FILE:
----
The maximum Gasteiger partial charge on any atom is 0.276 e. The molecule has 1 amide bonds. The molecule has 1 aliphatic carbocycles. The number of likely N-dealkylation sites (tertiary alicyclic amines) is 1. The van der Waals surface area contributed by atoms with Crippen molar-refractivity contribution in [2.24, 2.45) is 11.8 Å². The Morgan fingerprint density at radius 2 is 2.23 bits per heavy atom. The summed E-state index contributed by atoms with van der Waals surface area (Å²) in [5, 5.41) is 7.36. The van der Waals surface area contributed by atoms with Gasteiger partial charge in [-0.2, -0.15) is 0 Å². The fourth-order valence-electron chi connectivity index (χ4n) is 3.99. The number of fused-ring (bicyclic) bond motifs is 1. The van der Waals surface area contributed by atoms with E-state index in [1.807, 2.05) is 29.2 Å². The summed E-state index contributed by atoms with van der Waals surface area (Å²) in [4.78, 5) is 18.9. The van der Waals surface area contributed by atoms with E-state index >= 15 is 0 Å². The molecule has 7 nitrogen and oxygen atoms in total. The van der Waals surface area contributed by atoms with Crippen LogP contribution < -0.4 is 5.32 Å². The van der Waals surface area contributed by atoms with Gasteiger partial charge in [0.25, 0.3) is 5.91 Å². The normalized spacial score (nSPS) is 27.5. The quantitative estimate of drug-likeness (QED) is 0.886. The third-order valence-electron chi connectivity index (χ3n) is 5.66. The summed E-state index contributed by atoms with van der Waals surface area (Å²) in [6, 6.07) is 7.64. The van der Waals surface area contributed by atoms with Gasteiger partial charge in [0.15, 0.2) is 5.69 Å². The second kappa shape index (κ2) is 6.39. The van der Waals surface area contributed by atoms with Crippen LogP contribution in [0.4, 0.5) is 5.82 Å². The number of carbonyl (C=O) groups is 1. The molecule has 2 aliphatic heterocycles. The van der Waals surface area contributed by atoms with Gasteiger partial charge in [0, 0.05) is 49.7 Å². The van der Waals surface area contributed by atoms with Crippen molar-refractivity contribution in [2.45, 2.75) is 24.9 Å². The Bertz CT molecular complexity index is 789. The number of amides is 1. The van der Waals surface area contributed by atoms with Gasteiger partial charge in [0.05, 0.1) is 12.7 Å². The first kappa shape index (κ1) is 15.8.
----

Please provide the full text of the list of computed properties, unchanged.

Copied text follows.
The maximum Gasteiger partial charge on any atom is 0.276 e. The molecule has 1 amide bonds. The molecule has 1 aliphatic carbocycles. The number of likely N-dealkylation sites (tertiary alicyclic amines) is 1. The van der Waals surface area contributed by atoms with Crippen molar-refractivity contribution in [2.24, 2.45) is 11.8 Å². The Morgan fingerprint density at radius 2 is 2.23 bits per heavy atom. The summed E-state index contributed by atoms with van der Waals surface area (Å²) in [5, 5.41) is 7.36. The van der Waals surface area contributed by atoms with Gasteiger partial charge in [-0.2, -0.15) is 0 Å². The fourth-order valence-electron chi connectivity index (χ4n) is 3.99. The number of fused-ring (bicyclic) bond motifs is 1. The van der Waals surface area contributed by atoms with E-state index in [1.807, 2.05) is 29.2 Å². The summed E-state index contributed by atoms with van der Waals surface area (Å²) in [4.78, 5) is 18.9. The van der Waals surface area contributed by atoms with E-state index >= 15 is 0 Å². The molecule has 7 nitrogen and oxygen atoms in total. The van der Waals surface area contributed by atoms with Crippen LogP contribution < -0.4 is 5.32 Å². The van der Waals surface area contributed by atoms with Gasteiger partial charge in [0.25, 0.3) is 5.91 Å². The normalized spacial score (nSPS) is 27.5. The quantitative estimate of drug-likeness (QED) is 0.886. The third-order valence-electron chi connectivity index (χ3n) is 5.66. The summed E-state index contributed by atoms with van der Waals surface area (Å²) in [6, 6.07) is 7.64. The van der Waals surface area contributed by atoms with Gasteiger partial charge in [0.15, 0.2) is 5.69 Å². The second kappa shape index (κ2) is 6.39. The van der Waals surface area contributed by atoms with Crippen LogP contribution in [0.4, 0.5) is 5.82 Å². The number of carbonyl (C=O) groups is 1. The molecule has 2 aliphatic heterocycles. The van der Waals surface area contributed by atoms with Gasteiger partial charge in [0, 0.05) is 49.7 Å². The van der Waals surface area contributed by atoms with Crippen molar-refractivity contribution in [2.45, 2.75) is 24.9 Å². The Bertz CT molecular complexity index is 789. The number of amides is 1. The van der Waals surface area contributed by atoms with Gasteiger partial charge in [0.05, 0.1) is 12.7 Å². The first kappa shape index (κ1) is 15.8.